DS: It took two years to film anything, it was a Kenneth Anger and Rozz Williams’ visually influenced movie… it was horrible to re-act what I basically did for staying alive. The movie was based on a bad nervous breakdown I lived in 2007. I woke up and I was beyond hallucinating and on thin ice – my mental sanity was compromised at the time… I took a pigface mask I modified and which I took and used adhesive tape on my face because i wanted to blow it with a gun… quite an extreme experience. In many thought the movie was well done for being done with a normal video camera and zero budget, locations or post-production of any kind. I kinda “like” it as well – as an artwork and a documentary of what I was, but from then I find that directing movies, even short ones, is like killing myself. Mentally, physically, it drives me insane. It’s just too much – I don’t know why. Maybe painting and doing music is already enough and my mind can’t stand to create demons on film as well?
For The Anguish there will be three videoclips, of which i wrote the scripts, and they will be directed by three different artists… In this way the visual component will be very heavy. And the concept is very wide, it embraces all the “wrong America”, the one made by deranged preachers and believers, guns, incest, serial killers, nationalism and “The Wyoming Incident”, fake or not. all this will be focused and covered in some way the album…
SK: If you could chose one piece of music for people to remember you for, which piece would you be contempt with if it were to define you?
DS: I really think that “Cities Of The Red Lights” describe what I am able to doing best… extremely lo-fi yet peculiar music and sound shaping, all tied up with readings, cut-ups, and vivid and detailed visions, influenced by Coil, Rozz Williams and William S. Burroughs, but honest and original. I received compliments for that album, now only available as a digital release as the cd is sold out (any label which would want to reprint it would be welcome anyway!), by many of my idols, Kevin Tomkins of Sutcliffe Jugend and Ace Farren Ford of LAFMS/Smegma for mention just two… it’s a proof of how delicate, cerebral and multi-faceted certain intelligent and creative lo-fi music can be. It could be the new real classical music I think. I also hope my next first solo acoustic album will be that good… it has the same vibe and I’m impressed of this.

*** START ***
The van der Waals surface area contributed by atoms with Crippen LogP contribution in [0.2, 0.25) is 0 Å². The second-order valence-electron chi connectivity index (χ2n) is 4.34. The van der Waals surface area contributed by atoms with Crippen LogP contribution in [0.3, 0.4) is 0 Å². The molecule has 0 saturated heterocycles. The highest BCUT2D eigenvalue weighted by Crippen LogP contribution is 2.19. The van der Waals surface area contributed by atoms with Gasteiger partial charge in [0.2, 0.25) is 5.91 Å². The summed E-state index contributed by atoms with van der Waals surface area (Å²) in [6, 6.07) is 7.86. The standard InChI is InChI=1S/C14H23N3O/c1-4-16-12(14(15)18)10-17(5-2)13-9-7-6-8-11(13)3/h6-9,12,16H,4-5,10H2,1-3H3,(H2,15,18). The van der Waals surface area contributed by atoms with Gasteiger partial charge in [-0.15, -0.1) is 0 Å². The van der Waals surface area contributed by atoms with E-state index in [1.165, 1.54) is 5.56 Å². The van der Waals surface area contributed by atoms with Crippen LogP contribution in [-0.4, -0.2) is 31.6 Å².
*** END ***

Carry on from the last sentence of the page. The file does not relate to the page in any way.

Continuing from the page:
SK: You mentioned the possibility of bringing out limited art editions and records through Looney-Tick Productions, Including a limited CD release in memory of Rozz Williams.
DS: I truly love what Rozz was and what he did – such an amazing body of work, and he was so young, it’s hard to believe that was all just in one head. It’s true, I wanted to pay my respects to him, and I had different options in mind… I was lucky enough to know amazing friends and artists as Ryan Wildstar, Ace Farren Ford, Doriandra Smith (which she sang a song for me in “Cities of The Red Lights”), and I wanted to work with them using certain vynils that Rozz bought at a thrift store thinking to use them as soundfonts for an upcoming Heltir album which never came unfortunately. These vinyls are children’s stories, or other cheap silly audio I would have loved to morph into a weird, gigantic beast of a triple album made in collaboration with Ace, Ryan and Doriandra (the core of what EXP were basically), mixing spoken words, noise and melancholia. But it did not happened – but one day, who knows… I’d like to remember him in a way that would reflect what his true artistic self was towards the voluntary end of his earthly time…
SK: What is next for Daniele Santagiuliana?
DS: Hopefully some relax and the possibility to release my first solo acoustic record by this year as well aside from The Anguish – I’d love to show my true self – this is the first project in which I am my own influence… and I’d love to see if people would like it.